By Ray Downs
By Lindsay Toler
By Danny Wicentowski
By Lindsay Toler
By RFT Staff
By Lindsay Toler
By Allison Babka
By Lindsay Toler
In 1997, when it was proposed that the Alton-borne federally sanctioned scenic byway along Highway 100 be officially extended into the Kingdom's portion of the Great River Road, 803 county residents signed a petition opposing the designation. As a consequence, surefire road improvements and tourism dollars never washed ashore. The Father of Nullification would have been proud.
Yet while casual human traffic has largely been stymied, wilder creatures have entered the Kingdom in droves. Specifically, the deer population has flourished so dramatically that hunting now rivals farming as the county's main economic engine.
"We've always had ducks," says Mayor Horman of Hardin. "But ever since all those deer and turkey came 30 years ago, [hunting] outfitters have been coming in here from all over Hell."
"This is Calhoun County," adds fake-tooth tycoon Jonah White. "It's always hunting season."
White's pronouncement is supported by the Saturday-afternoon happy hour at the Michael Tavern, which sits on the north side of the peninsula along Highway 100 (this portion of the county gave the go-ahead for the aforementioned federal byway designation). As Charlie Daniels blares from the jukebox and dollar frosty mugs of Stag bubble over, one hard-of-hearing hunter with an extremely hoarse voice shows off a set of black-and-white wildlife photos to a camouflage-clad couple. At the pool tables, a couple of burly younger men shed their rain gear to reveal a pair of crisp white wifebeaters, while folks start to dish up chili from a crock that's been placed along a wide railing not far from a meticulously woodworked bald eagle.
A few miles down the road sits Louie's Kampsville Inn, a large blue restaurant/bar that neighbors a dock where cars board the free Kampsville Ferry to Carrollton in mainland Greene County (the two public ferries to Illinois are free, while the privately operated Missouri-originating pair exact a small toll). In the bar, a group of strapping duck hunters, one a ringer for ex-Cardinal Mark McGwire, orders a round of Busch cans while Flava Flav's VH1 reality dating show pipes in on the TV set overhead. Meanwhile, the restaurant portion of the Kampsville Inn is packed with catfish-craving Caucasian families (Calhoun County is 99 percent white and about 50 percent German), dispelling any notion that the Midwest is a region best skipped by seafood aficionados.
The great flood of 1993 all but wiped out tiny (population 650) Grafton, Illinois, which rests at the confluence of the Mississippi and Illinois rivers. Unlike nearby Calhoun County, however, Grafton's re-emergence has been more of a cultural awakening than stubborn retreat to status quo.
"We were really hit hard in the flood," says Richard Mosby, Grafton's mayor. "We lost 150 structures and a third of our population. From that day on, we knew we had to bring some people back, and we've tried to be progressive about it."
Essentially what Grafton has done is to embrace its own natural wonder. Atop the Tara Point lookout, the critical mass of sailboats weaving through virtually uninhabited forestland in the wide confluence below gives you the impression you're on a secluded Pacific isle. Newfangled condominiums and wineries dot the highland; downhill, in warmer months, tanned patrons of a riverside cabana called the Loading Dock adopt a Grand Caymanesque mindset, ingesting Coronas and beer-battered halibut while yachts and fishing trawlers cruise past.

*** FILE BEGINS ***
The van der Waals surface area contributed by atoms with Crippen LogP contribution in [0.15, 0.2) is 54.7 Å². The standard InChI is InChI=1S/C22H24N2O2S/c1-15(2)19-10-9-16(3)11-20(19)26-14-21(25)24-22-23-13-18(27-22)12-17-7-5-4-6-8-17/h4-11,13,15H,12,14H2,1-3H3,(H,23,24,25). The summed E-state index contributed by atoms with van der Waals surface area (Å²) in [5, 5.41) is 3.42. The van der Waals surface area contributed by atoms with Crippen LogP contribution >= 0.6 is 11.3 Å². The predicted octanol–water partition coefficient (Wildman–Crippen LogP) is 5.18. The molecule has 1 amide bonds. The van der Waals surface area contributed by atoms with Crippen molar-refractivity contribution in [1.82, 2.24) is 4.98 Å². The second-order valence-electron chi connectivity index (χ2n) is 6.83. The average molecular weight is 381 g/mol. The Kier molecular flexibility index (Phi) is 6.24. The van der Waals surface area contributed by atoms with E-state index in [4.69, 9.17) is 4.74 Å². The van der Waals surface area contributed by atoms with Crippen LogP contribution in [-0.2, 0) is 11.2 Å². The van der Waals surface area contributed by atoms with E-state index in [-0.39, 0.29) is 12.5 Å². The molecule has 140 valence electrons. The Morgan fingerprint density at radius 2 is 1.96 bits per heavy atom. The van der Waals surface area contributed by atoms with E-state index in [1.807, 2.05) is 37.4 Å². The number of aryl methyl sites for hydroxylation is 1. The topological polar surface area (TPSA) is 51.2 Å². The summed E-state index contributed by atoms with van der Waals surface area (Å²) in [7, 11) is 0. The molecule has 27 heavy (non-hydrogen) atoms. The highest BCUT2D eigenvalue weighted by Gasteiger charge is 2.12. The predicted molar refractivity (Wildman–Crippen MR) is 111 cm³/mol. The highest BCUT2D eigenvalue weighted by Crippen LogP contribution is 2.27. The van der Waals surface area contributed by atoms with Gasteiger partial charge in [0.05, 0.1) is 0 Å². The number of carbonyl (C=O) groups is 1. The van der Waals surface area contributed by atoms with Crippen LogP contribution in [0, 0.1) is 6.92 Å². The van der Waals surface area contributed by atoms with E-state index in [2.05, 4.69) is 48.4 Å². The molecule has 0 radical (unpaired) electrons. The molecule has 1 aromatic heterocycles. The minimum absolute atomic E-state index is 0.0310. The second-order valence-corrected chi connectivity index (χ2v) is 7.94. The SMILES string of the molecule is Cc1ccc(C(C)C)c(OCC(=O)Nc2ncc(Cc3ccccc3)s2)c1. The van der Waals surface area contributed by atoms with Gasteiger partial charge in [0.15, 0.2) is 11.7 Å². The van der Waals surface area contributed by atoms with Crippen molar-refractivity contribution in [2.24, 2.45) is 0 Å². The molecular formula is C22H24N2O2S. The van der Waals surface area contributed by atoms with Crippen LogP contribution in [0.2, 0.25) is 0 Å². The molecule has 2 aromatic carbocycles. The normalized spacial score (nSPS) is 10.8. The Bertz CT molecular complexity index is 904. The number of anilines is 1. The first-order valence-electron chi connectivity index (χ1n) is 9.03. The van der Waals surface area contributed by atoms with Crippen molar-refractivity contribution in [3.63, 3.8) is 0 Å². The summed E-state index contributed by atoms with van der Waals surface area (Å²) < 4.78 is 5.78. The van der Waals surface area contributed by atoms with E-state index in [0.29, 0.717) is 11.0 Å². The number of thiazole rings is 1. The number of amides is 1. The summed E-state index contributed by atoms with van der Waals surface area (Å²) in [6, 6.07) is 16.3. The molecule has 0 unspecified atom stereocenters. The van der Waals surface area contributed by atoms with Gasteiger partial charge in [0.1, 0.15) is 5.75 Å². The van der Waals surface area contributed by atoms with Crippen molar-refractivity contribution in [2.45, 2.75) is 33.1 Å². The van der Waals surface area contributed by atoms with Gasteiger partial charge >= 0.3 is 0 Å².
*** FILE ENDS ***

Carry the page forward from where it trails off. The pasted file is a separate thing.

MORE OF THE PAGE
But things can also get a little dirty down there.
"You've seen our large and not unattractive piles of mud around town," Mayor Mosby quips. "They're there because a 200-slip marina is going in this spring. The first set of docks is on-site but not set in place yet. It will all start happening very quickly, which will change the complexion of our community. And that's good."
Only on the surface of its Main Street corridor does Grafton become distinctly Midwestern.
At noon on a Sunday at Senger's Tavern, a gaunt old man with three-day stubble nurses a cold Busch at a corner barstool. On the walls: a plethora of mounted taxidermy and a street-sign replica that reads "Bullshit Blvd." Senger's ceiling tiles are covered in permanent marker musings; and its weekend bartender is a sweet grandmotherly type who cautions a hangdog patron against pouring too much Jim Beam hot sauce in her bloody mary.
As happens often on sunny Sundays in Grafton, two motorcycle couples roll in, dressed in black leather. Enthralled by the looks of the aforementioned mary, the bikers order four more, heavy on the hot sauce.
A half-mile upriver is the Wild Goose Saloon, whose parking lot is packed with Harleys. When the weather's nice, the Goose's stilt-supported deck offers an Illinois River view unrivaled in the lowlands. Indoors there's a big-screen TV tuned to a sexy country-music pool party wherein it's revealed that "tequila makes her clothes fall off."
Behind the bar, bumper stickers abound, some tender ("There are no strangers here, just friends we haven't met"), some cheeky ("Since I've used all my sick days, I'm calling in dead"). One witticism perfectly captures the modern-day river town's laidback ethic: "Grafton, IL: A quiet little drinking town with a serious fishing problem."